Hack of the year: 1980

« previous post | next post »

I recently stumbled on this 5/10/2023 Medium article by David Brock, "A Backup of Historical Proportions" — which reminded me of the Xerox Palo Alto Research Center ("PARC") and the Xerox Alto. Those were the people and the machine that invented interactive GUIs on bit-mapped displays, the computer mouse, and so on — though it took Steve Jobs to "borrow" the ideas and turn them into a social (and business) success.

But as a speech person, I always thought it was odd and unfortunate that the Alto had no provision for audio input or output — and I was impressed by the hack that Henry Thompson used to get around the audio output problem for his 1980 Berkeley thesis, "Stress and Salience in English: Theory and Practice".

I remembered that he managed to turn a printer port into a digital-to-analog converter, in order to enable the interactive waveform measurement app that he wrote — but I'd forgotten the details, and the dissertation text doesn't mention them. So I wrote to Henry and asked him about it. His response:

As I recall I just soldered one end of 4 resistors in a 1:2:4:8 ratio ohms to a paperclip and stuck them into the low-order 4 pin sockets of the Alto's RS232 port, then did some trivial signal
processing to convert the 8-bit audio I had into 4-bit.

The RS-232 interface has been used for many things, but not this :-)…

I also remembered that he had to do the digitization on a different computer — since it only had to be done once, he didn't need to hack the Alto to enable the analog-to-digital end. Which was a Good Thing, because it would have been harder. I also forgot the details of the digitization arrangements, and the dissertation only says (p. 184)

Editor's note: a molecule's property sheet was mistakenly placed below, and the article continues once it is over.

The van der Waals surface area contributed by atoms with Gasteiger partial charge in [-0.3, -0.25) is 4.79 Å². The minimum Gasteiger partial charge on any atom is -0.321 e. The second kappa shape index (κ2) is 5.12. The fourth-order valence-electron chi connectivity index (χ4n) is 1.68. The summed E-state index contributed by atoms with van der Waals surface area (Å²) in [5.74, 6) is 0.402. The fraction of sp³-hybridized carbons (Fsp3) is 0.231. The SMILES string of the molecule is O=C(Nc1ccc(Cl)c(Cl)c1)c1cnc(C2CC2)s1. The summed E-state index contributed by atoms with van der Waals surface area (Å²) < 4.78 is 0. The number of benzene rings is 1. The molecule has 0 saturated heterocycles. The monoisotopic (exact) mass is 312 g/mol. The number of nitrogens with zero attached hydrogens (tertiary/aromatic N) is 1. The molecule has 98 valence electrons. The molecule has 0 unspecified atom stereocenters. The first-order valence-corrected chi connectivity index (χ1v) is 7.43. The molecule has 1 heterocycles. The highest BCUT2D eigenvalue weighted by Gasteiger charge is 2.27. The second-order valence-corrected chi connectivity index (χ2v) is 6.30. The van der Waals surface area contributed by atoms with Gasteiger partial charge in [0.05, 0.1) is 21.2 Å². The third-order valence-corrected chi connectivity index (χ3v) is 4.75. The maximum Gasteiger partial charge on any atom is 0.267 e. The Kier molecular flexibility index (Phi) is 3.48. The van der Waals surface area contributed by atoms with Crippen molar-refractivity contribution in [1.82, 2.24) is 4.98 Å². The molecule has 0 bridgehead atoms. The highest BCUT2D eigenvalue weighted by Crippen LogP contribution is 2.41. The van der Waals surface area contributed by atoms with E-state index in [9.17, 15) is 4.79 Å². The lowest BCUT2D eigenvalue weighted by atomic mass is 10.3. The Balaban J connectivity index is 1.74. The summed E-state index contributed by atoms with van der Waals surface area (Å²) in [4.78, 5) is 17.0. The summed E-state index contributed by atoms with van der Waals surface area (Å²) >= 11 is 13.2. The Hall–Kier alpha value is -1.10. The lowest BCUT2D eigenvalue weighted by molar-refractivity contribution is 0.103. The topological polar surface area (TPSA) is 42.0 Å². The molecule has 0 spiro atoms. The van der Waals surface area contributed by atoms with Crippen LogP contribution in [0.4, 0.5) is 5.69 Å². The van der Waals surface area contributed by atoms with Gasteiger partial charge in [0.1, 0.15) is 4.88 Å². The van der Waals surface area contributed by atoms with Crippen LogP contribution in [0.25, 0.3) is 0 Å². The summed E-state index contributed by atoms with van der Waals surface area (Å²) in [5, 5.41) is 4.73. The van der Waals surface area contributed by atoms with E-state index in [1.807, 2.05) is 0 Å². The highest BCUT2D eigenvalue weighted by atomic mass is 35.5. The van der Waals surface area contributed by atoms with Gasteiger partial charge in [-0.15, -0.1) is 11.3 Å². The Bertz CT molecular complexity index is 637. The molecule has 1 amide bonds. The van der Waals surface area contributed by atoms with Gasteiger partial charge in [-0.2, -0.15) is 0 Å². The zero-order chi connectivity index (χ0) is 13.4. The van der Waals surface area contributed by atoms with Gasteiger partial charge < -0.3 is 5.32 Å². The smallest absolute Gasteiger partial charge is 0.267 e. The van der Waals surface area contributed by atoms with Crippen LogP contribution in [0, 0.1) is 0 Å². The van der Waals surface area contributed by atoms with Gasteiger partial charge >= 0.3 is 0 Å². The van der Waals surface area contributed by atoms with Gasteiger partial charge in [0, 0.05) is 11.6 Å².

This section describes the computer based interactive system for the display and reproduction of speech in digital form which I created and used to obtain the duration data discussed in
 chapter 3. As was the system described in C.1, it was written in Interlisp and makes use of video display facilities developed at Xerox PARC.

Figures 1 and 2 on the following pages are snapshots of the display screen showing what the speech looked like. The system displayed a digitized version of the time-amplitude waveform of the data segment, sampled at 7659 eight bit samples per second. 

There's been a lot of discussion about why Xerox never managed to make the Alto (or the commercial version the Star/Dandelion) into a successful product. Along with the high price, the main reason was presumably a failure of vision on the part of the company's leaders. And there were some unfortunate (and very weird) aspects of the software, like the fact that the text editor stored documents as a dump of the program's runtime heap — or so I was told. The lack of audio probably wouldn't have been a critical factor until much later — but given that the original IBM PC had audio output, and the Apple II had both audio output and input, I wonder why the innovators at PARC never saw audio I/O as worth the (minimal) trouble.




  1. Tom Ace said,

    May 21, 2023 @ 10:10 am

    RS-232C is a serial protocol. The story about the four resistors makes sense if it was a Centronics parallel port (often used for printers of the era).

  2. MattF said,

    May 21, 2023 @ 10:16 am

    Also, Xerox had no idea what was going on. The lab I was working in had a Xerox GUI machine that had broken down, so a repair person was called in. He picked up the mouse and asked “What’s this?”

  3. Gregory Kusnick said,

    May 21, 2023 @ 11:10 am

    the text editor stored documents as a dump of the program's runtime heap — or so I was told.

    I worked at PARC in the 1970s but I don't recall this detail. The two document editing systems from that era I'm most familiar with were Bravo and its successor BravoX, and neither did that.